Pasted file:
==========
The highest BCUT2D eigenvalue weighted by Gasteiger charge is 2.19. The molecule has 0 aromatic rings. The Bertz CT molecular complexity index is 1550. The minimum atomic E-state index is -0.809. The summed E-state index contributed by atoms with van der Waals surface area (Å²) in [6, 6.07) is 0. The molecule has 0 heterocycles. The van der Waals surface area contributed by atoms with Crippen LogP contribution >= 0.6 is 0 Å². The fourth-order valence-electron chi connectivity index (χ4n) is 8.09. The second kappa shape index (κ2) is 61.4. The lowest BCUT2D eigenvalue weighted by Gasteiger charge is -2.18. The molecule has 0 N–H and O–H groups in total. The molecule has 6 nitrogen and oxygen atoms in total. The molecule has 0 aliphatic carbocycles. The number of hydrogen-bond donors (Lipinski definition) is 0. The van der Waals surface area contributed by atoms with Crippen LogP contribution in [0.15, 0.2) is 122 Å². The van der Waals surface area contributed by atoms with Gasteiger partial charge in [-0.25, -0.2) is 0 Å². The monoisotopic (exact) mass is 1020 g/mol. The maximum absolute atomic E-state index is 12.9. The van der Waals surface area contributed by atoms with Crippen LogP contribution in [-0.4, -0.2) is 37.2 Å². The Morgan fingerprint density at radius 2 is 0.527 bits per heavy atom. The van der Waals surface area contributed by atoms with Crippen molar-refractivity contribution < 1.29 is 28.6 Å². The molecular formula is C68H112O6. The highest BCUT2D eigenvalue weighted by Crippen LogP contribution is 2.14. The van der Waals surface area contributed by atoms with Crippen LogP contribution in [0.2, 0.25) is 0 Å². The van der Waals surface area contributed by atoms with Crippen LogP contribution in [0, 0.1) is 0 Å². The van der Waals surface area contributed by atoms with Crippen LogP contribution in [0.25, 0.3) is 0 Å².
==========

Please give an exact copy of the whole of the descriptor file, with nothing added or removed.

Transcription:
The highest BCUT2D eigenvalue weighted by Gasteiger charge is 2.19. The molecule has 0 aromatic rings. The Bertz CT molecular complexity index is 1550. The minimum atomic E-state index is -0.809. The summed E-state index contributed by atoms with van der Waals surface area (Å²) in [6, 6.07) is 0. The molecule has 0 heterocycles. The van der Waals surface area contributed by atoms with Crippen LogP contribution >= 0.6 is 0 Å². The fourth-order valence-electron chi connectivity index (χ4n) is 8.09. The second kappa shape index (κ2) is 61.4. The lowest BCUT2D eigenvalue weighted by Gasteiger charge is -2.18. The molecule has 0 N–H and O–H groups in total. The molecule has 6 nitrogen and oxygen atoms in total. The molecule has 0 aliphatic carbocycles. The number of hydrogen-bond donors (Lipinski definition) is 0. The van der Waals surface area contributed by atoms with Crippen LogP contribution in [0.15, 0.2) is 122 Å². The van der Waals surface area contributed by atoms with Gasteiger partial charge in [-0.25, -0.2) is 0 Å². The monoisotopic (exact) mass is 1020 g/mol. The maximum absolute atomic E-state index is 12.9. The van der Waals surface area contributed by atoms with Crippen LogP contribution in [-0.4, -0.2) is 37.2 Å². The Morgan fingerprint density at radius 2 is 0.527 bits per heavy atom. The van der Waals surface area contributed by atoms with Crippen molar-refractivity contribution < 1.29 is 28.6 Å². The molecular formula is C68H112O6. The highest BCUT2D eigenvalue weighted by Crippen LogP contribution is 2.14. The van der Waals surface area contributed by atoms with Crippen LogP contribution in [0.2, 0.25) is 0 Å². The van der Waals surface area contributed by atoms with Crippen LogP contribution in [0, 0.1) is 0 Å². The van der Waals surface area contributed by atoms with Crippen LogP contribution in [0.25, 0.3) is 0 Å².